Days after the state of Ohio banned abortions as soon as a fetal heartbeat was detected, doctor Mae Winchester had a patient who needed to terminate her pregnancy to save her life.
Her patient, who was 19 weeks pregnant, asked if “she would be legal and if I would be legal,” Winchester told AFP.
This would not have been an issue when nationwide abortion rights were still protected by the US Constitution.
But the Supreme Court reversed the Roe v. Wade of 1973 on June 24 – and some states, including Ohio, quickly stepped in to restrict the procedure, sometimes with only exceptions for medical reasons.
Doctors across the country have been thrust into an ambiguous legal landscape that they say threatens both their ability to do their jobs and their patients’ health.
That evening, while her patient was having a clear medical emergency and the nearly 50-year-old right hand was being shaken out from under her feet, Winchester called the hospital’s lawyers.
“I know what I have to do medically. But how do I protect them from a legal point of view? How do I protect myself? How do I protect our facility? Our nurses and anesthesiologists who will be involved in this case? affects everyone,” she said.
Such concerns have been echoed by physicians of various specialties finding themselves in the crosshairs of new legislation, as well as healthcare advocates working to help providers navigate the changing terrain.
“It’s a bizarre situation for doctors to be nervous about, even when they’re lawfully treating potentially life-threatening conditions,” said Harry Nelson, a managing partner at Nelson Hardiman, the law firm that advises physicians.
– Lose license? look into prison? –
Penalties in new laws can be severe, ranging not only from losing a doctor’s license, but also from possible felony charges, years in prison and thousands of dollars in fines.
Even the threat of litigation will take its toll, Nelson said, noting that few organizations and individuals can sustain the financial, logistical and mental costs “without a significant level of stress.”
Some authorities in states with strict abortion restrictions said concerns were misplaced over legal exceptions for medical hazards, with anti-abortion advocates accusing opponents of “fear-mongering”.
But the risk is taken seriously by the Ministry of Health.
It says the Emergency Medical Treatment and Labor Act (EMTALA) will replace state abortion laws when the procedure is needed to stabilize a pregnant patient – a move praised by abortion rights advocates who have been pressuring President Joe Biden’s administration have access to the procedure.
But guidance has come under fire, and Texas Attorney General Ken Paxton sued the government, saying it was “trying to turn every emergency room in the country into a walk-in abortion clinic.”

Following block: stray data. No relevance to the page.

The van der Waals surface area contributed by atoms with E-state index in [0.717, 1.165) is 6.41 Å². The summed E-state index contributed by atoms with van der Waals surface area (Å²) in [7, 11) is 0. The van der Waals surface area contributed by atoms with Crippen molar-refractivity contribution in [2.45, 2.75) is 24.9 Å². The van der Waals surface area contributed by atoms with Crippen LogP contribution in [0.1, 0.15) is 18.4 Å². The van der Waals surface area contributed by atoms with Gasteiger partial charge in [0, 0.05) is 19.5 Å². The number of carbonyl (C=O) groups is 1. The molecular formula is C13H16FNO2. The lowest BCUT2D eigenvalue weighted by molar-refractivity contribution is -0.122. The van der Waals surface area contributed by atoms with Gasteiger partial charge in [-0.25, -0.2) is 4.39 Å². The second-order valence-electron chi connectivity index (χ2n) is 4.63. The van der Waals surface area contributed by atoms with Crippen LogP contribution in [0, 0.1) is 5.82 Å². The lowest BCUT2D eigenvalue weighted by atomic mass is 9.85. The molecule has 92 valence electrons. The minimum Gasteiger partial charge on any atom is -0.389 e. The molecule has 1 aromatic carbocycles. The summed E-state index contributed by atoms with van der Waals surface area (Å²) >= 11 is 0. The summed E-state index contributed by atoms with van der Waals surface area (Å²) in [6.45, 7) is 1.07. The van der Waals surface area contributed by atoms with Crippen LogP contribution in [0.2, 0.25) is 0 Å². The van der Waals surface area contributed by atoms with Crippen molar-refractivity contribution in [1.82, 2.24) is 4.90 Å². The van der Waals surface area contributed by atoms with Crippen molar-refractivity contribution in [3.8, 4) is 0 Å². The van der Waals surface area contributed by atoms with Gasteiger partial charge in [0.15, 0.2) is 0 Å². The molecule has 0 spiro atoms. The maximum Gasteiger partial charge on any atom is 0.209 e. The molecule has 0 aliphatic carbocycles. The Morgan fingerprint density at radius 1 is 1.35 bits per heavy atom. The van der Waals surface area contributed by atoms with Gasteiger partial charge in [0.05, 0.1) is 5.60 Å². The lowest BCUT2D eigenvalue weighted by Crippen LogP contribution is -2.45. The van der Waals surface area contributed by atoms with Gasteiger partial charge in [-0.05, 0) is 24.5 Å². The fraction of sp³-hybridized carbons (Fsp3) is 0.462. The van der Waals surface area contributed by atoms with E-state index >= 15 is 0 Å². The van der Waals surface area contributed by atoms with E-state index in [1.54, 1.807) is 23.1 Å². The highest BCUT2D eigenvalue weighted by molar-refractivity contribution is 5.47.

It’s unclear how zealous prosecutors will be, and a group of around 90 elected prosecutors from across the country said on July 14 it would not prosecute abortion cases.
But in Indiana, where abortion is still legal for up to 22 weeks and Republican-dominated lawmakers are considering tighter abortion restrictions, a doctor has already been threatened with investigations into performing the procedure for a 10-year-old rape victim who had to cross from neighboring Ohio .
The obstetrician-gynecologist (OB-GYN) was accused of failing to report the case as required by state law on underage sex crimes – an allegation was refuted.
Nelson and other lawyers said much of the rhetoric boiled down to “fear mongering” and political capitalization to garner support for one of the country’s hottest issues.
But he stressed that in states like Texas, Idaho and Oklahoma, which allow civil charges against anyone who knowingly “supports or facilitates” abortion, there is a real risk that “individual angry people … will try to set an example.” “
– ‘Rock and a hard place’ –
It’s not just midwives who can be caught in the net, and doctors are raising concerns about the impact on care for pregnant patients with diseases like cancer, the treatment of which could harm pregnancy.
Health care providers in states where access to abortion is still possible are also seeking advice, Nelson said, as anti-abortion leaders see cross-border care as their next battleground.
“Because every situation is so different, it’s really difficult for us to write guidelines, and everyone asks for guidelines,” said Wisconsin-based OB-GYN Kristin Lyerly, Legislative Chair of the American College of Obstetricians and Gynecologists (ACOG).
ACOG has joined some 75 other healthcare organizations in condemning legislative interference in the doctor-patient relationship following the Supreme Court ruling.
“Pregnancy management is complicated, but doctors have to do it, not politicians,” Lyerly told AFP.
Ever since Roe v Wade was knocked over, she’s heard from colleagues who feel “stuck between a rock and a hard place”.
“What should you do? Commit wrongdoing or go to jail for being a criminal for having an abortion?”
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